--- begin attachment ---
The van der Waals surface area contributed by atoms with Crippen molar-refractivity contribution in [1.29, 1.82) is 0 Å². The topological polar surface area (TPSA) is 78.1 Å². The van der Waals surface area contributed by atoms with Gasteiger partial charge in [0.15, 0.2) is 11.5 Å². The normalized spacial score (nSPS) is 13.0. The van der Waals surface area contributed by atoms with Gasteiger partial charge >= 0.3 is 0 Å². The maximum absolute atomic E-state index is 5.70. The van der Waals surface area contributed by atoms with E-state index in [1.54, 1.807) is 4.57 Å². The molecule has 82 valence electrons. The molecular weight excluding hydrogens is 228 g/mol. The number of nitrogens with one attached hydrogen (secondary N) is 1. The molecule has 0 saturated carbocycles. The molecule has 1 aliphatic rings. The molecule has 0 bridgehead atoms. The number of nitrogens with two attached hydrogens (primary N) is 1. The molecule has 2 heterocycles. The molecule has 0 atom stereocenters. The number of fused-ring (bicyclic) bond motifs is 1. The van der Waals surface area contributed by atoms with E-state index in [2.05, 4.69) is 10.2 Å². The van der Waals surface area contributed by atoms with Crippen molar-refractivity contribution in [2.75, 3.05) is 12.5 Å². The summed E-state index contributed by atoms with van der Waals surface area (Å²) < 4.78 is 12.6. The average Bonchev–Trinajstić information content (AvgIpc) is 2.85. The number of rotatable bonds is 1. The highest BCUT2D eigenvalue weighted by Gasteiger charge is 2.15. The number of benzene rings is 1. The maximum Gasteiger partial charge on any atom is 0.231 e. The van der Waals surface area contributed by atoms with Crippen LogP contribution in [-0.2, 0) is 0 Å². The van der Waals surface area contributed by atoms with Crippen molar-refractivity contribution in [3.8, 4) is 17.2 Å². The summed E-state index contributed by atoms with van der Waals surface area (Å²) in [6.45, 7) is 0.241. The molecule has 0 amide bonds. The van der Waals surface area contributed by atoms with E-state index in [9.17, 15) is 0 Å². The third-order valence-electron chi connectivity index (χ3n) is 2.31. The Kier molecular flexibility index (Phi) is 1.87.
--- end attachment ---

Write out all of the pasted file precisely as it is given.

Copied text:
The van der Waals surface area contributed by atoms with Crippen molar-refractivity contribution in [1.29, 1.82) is 0 Å². The topological polar surface area (TPSA) is 78.1 Å². The van der Waals surface area contributed by atoms with Gasteiger partial charge in [0.15, 0.2) is 11.5 Å². The normalized spacial score (nSPS) is 13.0. The van der Waals surface area contributed by atoms with Gasteiger partial charge >= 0.3 is 0 Å². The maximum absolute atomic E-state index is 5.70. The van der Waals surface area contributed by atoms with E-state index in [1.54, 1.807) is 4.57 Å². The molecule has 82 valence electrons. The molecular weight excluding hydrogens is 228 g/mol. The number of nitrogens with one attached hydrogen (secondary N) is 1. The molecule has 0 saturated carbocycles. The molecule has 1 aliphatic rings. The molecule has 0 bridgehead atoms. The number of nitrogens with two attached hydrogens (primary N) is 1. The molecule has 2 heterocycles. The molecule has 0 atom stereocenters. The number of fused-ring (bicyclic) bond motifs is 1. The van der Waals surface area contributed by atoms with E-state index in [2.05, 4.69) is 10.2 Å². The van der Waals surface area contributed by atoms with Crippen molar-refractivity contribution in [2.75, 3.05) is 12.5 Å². The summed E-state index contributed by atoms with van der Waals surface area (Å²) < 4.78 is 12.6. The average Bonchev–Trinajstić information content (AvgIpc) is 2.85. The number of rotatable bonds is 1. The highest BCUT2D eigenvalue weighted by Gasteiger charge is 2.15. The number of benzene rings is 1. The maximum Gasteiger partial charge on any atom is 0.231 e. The van der Waals surface area contributed by atoms with Crippen LogP contribution in [-0.2, 0) is 0 Å². The van der Waals surface area contributed by atoms with Crippen molar-refractivity contribution in [3.8, 4) is 17.2 Å². The summed E-state index contributed by atoms with van der Waals surface area (Å²) in [6.45, 7) is 0.241. The molecule has 0 amide bonds. The van der Waals surface area contributed by atoms with E-state index in [9.17, 15) is 0 Å². The third-order valence-electron chi connectivity index (χ3n) is 2.31. The Kier molecular flexibility index (Phi) is 1.87.